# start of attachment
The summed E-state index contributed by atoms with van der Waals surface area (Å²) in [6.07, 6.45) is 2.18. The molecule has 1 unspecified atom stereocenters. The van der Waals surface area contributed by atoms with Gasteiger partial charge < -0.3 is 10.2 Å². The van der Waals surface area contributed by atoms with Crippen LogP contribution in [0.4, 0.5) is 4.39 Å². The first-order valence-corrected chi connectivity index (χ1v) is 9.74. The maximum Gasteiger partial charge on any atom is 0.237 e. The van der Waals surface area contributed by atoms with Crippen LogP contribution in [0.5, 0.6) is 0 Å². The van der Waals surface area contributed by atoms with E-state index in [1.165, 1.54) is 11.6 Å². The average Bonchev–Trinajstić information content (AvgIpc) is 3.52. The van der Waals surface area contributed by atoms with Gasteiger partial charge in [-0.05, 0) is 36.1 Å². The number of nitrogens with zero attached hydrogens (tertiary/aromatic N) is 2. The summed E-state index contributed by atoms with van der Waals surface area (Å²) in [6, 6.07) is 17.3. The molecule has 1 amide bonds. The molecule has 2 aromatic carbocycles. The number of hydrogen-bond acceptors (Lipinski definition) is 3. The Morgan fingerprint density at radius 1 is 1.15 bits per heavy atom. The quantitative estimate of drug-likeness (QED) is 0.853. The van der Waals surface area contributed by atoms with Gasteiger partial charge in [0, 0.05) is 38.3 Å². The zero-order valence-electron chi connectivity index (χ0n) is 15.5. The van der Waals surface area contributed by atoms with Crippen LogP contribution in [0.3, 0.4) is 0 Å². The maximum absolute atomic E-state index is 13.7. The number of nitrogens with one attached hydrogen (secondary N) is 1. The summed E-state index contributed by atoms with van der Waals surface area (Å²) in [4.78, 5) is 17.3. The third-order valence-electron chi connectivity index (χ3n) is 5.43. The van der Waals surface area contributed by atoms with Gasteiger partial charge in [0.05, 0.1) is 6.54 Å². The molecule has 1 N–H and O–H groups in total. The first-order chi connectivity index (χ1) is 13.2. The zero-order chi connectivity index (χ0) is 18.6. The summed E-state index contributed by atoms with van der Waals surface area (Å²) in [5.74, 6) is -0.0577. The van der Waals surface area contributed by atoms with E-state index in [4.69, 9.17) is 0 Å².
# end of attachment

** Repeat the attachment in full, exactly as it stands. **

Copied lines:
The summed E-state index contributed by atoms with van der Waals surface area (Å²) in [6.07, 6.45) is 2.18. The molecule has 1 unspecified atom stereocenters. The van der Waals surface area contributed by atoms with Gasteiger partial charge < -0.3 is 10.2 Å². The van der Waals surface area contributed by atoms with Crippen LogP contribution in [0.4, 0.5) is 4.39 Å². The first-order valence-corrected chi connectivity index (χ1v) is 9.74. The maximum Gasteiger partial charge on any atom is 0.237 e. The van der Waals surface area contributed by atoms with Crippen LogP contribution in [0.5, 0.6) is 0 Å². The van der Waals surface area contributed by atoms with E-state index in [1.165, 1.54) is 11.6 Å². The average Bonchev–Trinajstić information content (AvgIpc) is 3.52. The van der Waals surface area contributed by atoms with Gasteiger partial charge in [-0.05, 0) is 36.1 Å². The number of nitrogens with zero attached hydrogens (tertiary/aromatic N) is 2. The summed E-state index contributed by atoms with van der Waals surface area (Å²) in [6, 6.07) is 17.3. The molecule has 1 amide bonds. The molecule has 2 aromatic carbocycles. The number of hydrogen-bond acceptors (Lipinski definition) is 3. The Morgan fingerprint density at radius 1 is 1.15 bits per heavy atom. The quantitative estimate of drug-likeness (QED) is 0.853. The van der Waals surface area contributed by atoms with Gasteiger partial charge in [0, 0.05) is 38.3 Å². The zero-order valence-electron chi connectivity index (χ0n) is 15.5. The van der Waals surface area contributed by atoms with Crippen LogP contribution in [0.3, 0.4) is 0 Å². The maximum absolute atomic E-state index is 13.7. The number of nitrogens with one attached hydrogen (secondary N) is 1. The summed E-state index contributed by atoms with van der Waals surface area (Å²) in [4.78, 5) is 17.3. The third-order valence-electron chi connectivity index (χ3n) is 5.43. The van der Waals surface area contributed by atoms with Gasteiger partial charge in [0.05, 0.1) is 6.54 Å². The molecule has 1 N–H and O–H groups in total. The first-order chi connectivity index (χ1) is 13.2. The zero-order chi connectivity index (χ0) is 18.6. The summed E-state index contributed by atoms with van der Waals surface area (Å²) in [5.74, 6) is -0.0577. The van der Waals surface area contributed by atoms with E-state index in [4.69, 9.17) is 0 Å².